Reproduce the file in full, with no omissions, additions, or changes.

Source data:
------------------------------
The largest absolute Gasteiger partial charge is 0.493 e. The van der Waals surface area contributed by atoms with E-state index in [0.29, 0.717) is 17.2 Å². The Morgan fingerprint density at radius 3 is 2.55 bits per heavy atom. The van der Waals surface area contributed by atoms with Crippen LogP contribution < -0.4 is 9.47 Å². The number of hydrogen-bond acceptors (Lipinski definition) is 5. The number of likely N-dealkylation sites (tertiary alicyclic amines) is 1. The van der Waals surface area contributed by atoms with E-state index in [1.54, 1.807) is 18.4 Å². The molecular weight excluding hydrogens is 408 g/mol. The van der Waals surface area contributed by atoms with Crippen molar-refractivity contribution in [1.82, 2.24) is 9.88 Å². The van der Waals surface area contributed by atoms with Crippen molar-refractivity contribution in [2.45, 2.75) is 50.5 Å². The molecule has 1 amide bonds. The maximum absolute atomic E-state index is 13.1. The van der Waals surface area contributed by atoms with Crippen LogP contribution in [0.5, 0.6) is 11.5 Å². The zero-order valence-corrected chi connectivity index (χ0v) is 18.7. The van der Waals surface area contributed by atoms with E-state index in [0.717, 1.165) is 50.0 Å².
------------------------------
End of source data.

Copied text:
The largest absolute Gasteiger partial charge is 0.493 e. The van der Waals surface area contributed by atoms with E-state index in [0.29, 0.717) is 17.2 Å². The Morgan fingerprint density at radius 3 is 2.55 bits per heavy atom. The van der Waals surface area contributed by atoms with Crippen LogP contribution < -0.4 is 9.47 Å². The number of hydrogen-bond acceptors (Lipinski definition) is 5. The number of likely N-dealkylation sites (tertiary alicyclic amines) is 1. The van der Waals surface area contributed by atoms with E-state index in [1.54, 1.807) is 18.4 Å². The molecular weight excluding hydrogens is 408 g/mol. The van der Waals surface area contributed by atoms with Crippen molar-refractivity contribution in [1.82, 2.24) is 9.88 Å². The van der Waals surface area contributed by atoms with Crippen molar-refractivity contribution in [2.45, 2.75) is 50.5 Å². The molecule has 1 amide bonds. The maximum absolute atomic E-state index is 13.1. The van der Waals surface area contributed by atoms with Crippen LogP contribution in [0.5, 0.6) is 11.5 Å². The zero-order valence-corrected chi connectivity index (χ0v) is 18.7. The van der Waals surface area contributed by atoms with E-state index in [0.717, 1.165) is 50.0 Å².